THE NAMES HAVE been changed, but the story is real.
Young ladies, please read this thoughtfully and prayerfully. You could be Tracy some day:
When they first started to date, Grant told Tracy he wanted to be “just friends”. Tracy was happy with the arrangement. But then, after about a month of going out together, their relationship began to change. It happened slowly and seemed natural enough… Grant first put his arm around her shoulder and kept it there. Later that evening Tracy wondered again what was happening between them when Grant gave her a good-night kiss…the question crossed her mind: Weren’t we going to be “just friends”? But then, in the warmth of the moment, she put the thought behind her. Within a couple of weeks, Grant’s and Tracy’s physical relationship had moved… They weren’t merely pecking each other on the mouth. Their kisses lingered. And Grant’s hand, which he’d been so careful that first night never to let stray from Tracy’s shoulder, now began gliding down to the small of her back, to her side, to her hips… At the end of a date about seven months into their relationship, he remarked, “Well, Tracy, I’ve really enjoyed our relationship, but this is going to have to be the last time we see each other for a while. I’ve been seeing Brenda.” “Huh?!” said Tracy, startled. “What?! What are you saying?!” “I told you six months ago that I wanted to be your friend,” Grant pleaded. “I told you I was making no commitments.” “No commitments!” Tracy shouted. “No commitments! You…!” Tears welled in her eyes as Tracy felt the bitter sting of betrayal. How natural and innocent Grant made it sound: “I never said….” And yet he had, hadn’t he? By his actions (John Holzmann, Dating with Integrity, 59-60).
Like many of her peers today, Tracy made a costly mistake. She sacrificed her virginity for the companionship of a selfish and immature young man. She may have also relinquished the success of her future marriage by being intimate with Grant.1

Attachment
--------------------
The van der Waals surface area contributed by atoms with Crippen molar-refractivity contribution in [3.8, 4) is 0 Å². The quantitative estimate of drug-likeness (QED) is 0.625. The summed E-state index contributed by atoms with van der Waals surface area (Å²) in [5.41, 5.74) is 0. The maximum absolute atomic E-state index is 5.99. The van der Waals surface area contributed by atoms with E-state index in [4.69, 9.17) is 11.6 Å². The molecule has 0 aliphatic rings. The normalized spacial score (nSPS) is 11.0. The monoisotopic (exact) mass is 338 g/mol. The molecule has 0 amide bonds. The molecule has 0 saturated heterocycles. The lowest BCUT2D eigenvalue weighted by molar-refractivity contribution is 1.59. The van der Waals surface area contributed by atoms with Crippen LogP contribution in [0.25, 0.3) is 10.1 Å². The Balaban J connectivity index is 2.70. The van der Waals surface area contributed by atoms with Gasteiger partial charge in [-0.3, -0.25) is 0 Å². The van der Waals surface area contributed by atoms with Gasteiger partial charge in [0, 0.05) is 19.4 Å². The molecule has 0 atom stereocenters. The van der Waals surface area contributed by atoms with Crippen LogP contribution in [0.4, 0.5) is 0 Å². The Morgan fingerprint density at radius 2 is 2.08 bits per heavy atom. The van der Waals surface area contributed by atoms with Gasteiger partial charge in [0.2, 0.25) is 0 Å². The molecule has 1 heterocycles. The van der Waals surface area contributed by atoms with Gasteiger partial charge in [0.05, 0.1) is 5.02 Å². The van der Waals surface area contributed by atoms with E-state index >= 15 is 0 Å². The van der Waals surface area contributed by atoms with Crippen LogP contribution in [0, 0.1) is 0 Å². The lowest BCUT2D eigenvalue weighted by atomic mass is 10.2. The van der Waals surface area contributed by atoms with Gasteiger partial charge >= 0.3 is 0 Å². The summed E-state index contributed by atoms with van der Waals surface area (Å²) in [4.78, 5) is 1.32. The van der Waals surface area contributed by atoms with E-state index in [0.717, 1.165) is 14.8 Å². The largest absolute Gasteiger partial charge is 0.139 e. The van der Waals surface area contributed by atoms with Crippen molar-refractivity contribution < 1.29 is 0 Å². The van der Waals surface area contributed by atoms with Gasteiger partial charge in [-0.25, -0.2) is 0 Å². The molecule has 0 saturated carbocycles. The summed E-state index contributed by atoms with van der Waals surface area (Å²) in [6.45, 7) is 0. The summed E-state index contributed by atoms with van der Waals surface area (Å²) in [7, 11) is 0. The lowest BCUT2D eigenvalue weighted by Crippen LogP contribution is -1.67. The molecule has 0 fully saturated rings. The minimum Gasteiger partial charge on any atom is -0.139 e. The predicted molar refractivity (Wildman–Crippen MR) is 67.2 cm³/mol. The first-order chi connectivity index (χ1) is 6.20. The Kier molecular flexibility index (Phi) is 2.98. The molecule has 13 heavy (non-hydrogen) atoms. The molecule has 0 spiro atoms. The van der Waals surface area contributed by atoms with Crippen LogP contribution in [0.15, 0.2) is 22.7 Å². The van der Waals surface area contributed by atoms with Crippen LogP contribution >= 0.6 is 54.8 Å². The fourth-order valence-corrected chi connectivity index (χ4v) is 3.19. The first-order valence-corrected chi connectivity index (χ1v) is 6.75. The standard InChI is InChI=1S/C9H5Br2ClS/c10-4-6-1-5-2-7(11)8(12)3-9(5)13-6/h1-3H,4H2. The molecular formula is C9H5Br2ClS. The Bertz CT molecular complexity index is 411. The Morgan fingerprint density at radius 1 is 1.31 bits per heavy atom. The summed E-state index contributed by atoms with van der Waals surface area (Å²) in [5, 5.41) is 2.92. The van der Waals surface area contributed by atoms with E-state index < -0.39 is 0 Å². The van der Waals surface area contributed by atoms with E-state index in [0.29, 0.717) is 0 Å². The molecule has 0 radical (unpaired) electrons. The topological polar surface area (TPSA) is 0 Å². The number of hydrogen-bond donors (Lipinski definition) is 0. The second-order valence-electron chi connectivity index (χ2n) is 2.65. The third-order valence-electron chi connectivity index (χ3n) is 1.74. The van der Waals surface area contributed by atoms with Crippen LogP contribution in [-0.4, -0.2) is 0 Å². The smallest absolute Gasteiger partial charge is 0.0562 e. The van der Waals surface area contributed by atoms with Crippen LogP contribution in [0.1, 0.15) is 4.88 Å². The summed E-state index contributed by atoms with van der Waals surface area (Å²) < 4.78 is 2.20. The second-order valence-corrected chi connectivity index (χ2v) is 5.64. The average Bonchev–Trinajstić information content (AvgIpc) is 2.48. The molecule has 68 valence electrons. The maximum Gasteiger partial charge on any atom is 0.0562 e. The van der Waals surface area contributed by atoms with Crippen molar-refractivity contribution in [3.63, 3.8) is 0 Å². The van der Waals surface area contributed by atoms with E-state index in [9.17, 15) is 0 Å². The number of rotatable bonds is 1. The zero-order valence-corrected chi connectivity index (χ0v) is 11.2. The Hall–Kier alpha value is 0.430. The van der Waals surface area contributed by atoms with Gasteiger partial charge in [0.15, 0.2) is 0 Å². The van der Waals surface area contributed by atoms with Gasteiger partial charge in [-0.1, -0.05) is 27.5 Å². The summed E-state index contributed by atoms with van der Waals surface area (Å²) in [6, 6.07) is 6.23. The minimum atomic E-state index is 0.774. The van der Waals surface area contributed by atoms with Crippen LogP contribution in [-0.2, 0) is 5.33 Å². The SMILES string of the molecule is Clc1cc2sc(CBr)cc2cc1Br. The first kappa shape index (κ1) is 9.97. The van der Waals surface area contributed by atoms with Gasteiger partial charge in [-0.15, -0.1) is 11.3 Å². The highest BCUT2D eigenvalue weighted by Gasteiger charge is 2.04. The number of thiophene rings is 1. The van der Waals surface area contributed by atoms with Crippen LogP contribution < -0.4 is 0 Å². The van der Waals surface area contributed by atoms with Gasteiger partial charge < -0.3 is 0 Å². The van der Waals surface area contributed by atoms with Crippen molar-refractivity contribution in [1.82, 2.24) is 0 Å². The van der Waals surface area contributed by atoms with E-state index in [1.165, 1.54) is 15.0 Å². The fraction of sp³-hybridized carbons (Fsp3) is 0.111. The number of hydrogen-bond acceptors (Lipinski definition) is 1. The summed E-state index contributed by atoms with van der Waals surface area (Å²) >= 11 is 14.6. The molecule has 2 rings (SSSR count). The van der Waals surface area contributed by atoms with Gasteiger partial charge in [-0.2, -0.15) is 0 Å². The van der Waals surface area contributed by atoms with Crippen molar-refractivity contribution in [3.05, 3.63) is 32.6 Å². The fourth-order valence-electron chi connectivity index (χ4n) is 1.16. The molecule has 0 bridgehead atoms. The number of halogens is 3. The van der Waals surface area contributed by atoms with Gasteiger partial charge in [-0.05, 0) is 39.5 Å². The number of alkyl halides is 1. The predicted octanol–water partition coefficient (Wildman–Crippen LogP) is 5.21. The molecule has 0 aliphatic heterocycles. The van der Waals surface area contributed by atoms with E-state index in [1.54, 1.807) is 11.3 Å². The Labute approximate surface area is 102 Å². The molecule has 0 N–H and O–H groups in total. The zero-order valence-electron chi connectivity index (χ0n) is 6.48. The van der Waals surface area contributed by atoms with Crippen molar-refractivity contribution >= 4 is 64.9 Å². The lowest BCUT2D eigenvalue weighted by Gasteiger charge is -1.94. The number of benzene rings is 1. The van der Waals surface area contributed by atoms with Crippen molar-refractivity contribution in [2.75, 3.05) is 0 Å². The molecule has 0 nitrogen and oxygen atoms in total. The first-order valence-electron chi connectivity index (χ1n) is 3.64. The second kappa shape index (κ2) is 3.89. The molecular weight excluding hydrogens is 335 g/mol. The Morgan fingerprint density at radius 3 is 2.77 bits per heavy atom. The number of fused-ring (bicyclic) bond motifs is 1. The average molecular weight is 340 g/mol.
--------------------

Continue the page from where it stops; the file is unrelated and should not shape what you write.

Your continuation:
I wish I had a quarter for every tear that has been shed by young Christian women who have lost their purity. Like Tracy, their hearts have been broken, their reputations have been tainted, and the most precious gift they own has been surrendered—not to a loving and devoted husband, but to some self-indulgent interloper (1 Thess. 4:6).
Those of us who counsel try to offer comfort. “God is forgiving” (2 Chron. 6:21; Psm. 25:18; 32:1), we promise. The words are true and need to be internalized, but often they are marginally helpful at best. Words, no matter how well-intentioned they may be, cannot reclaim cherished innocence and virtue.
I appreciate the guidance of one father and how he communicates moral values to his family. Like me, he wants to protect his daughter from the pain and consequences of promiscuity. He writes:
Before a young man took out my daughter, he usually would come over for dinner. Before he came I would ask my daughter, “Would you like to tell him the three nothings, or would you like for me to tell him the three nothings?” Usually my daughter would tell him the three nothings before he arrived at the door. However, that gave me a good opportunity when we met to merely ask the young man, “I am sure that my daughter has told you about the three nothings.” “Yes, sir.” “Good. What are they?” I would ask. “Nothing below the neck. Nothing comes off. And nothing lying down.” “Super!” I would reply. “I just want you to know that I know them. My daughter knows them and [now] you know them” (Douglas M. Cecil, The 7 Principles of an Evangelistic Life, 125-126).
Young ladies, God’s plan for your happiness requires that sex be kept pure and beautiful (1 Thess. 4:3-8; Gen. 2:24-25; Prov. 5:19-20; Song of Solomon). This doesn’t mean the complete absence or denial of passion, but rather the proper directing of such within the boundaries of a lifelong, committed, Christian marriage (Heb. 13:4).
Can you remember the three nothings? “For this is the will of God, your sanctification, that you should abstain from sexual immorality” (1 Thess. 4:3).
1/ “Couples who strongly believe that sex outside of marriage is wrong are…31 percent more satisfied with their sex lives” (Bethesda Research Group, quoted by William R. Mattox Jr., “The Hottest Valentine,” Washington Post, 1994). “Those who cohabitate or live together before marriage have a 50 percent higher possibility of divorce than those who do not” (M. D. Newcomb and P. M. Bentler, “Assessment of Personality and Demographic Aspects of Cohabitation and Marital Success,” Journal of Personality Assessment 44, 1980, 21). “Researchers at UCLA discovered that not only do those who cohabitate have a higher level of divorce, they are more likely to commit adultery once they get married” (Chip Ingram, Love, Sex, and Lasting Relationships, 2003, 147). A study conducted by the University of South Carolina suggests that those who abstain from sex before marriage have the highest rates of marital fidelity (Ibid). “The introduction of sex in a dating relationship is almost always the ushering in of the breakup of that relationship” (Les and Leslie Parrott, Relationships, 1998, 138).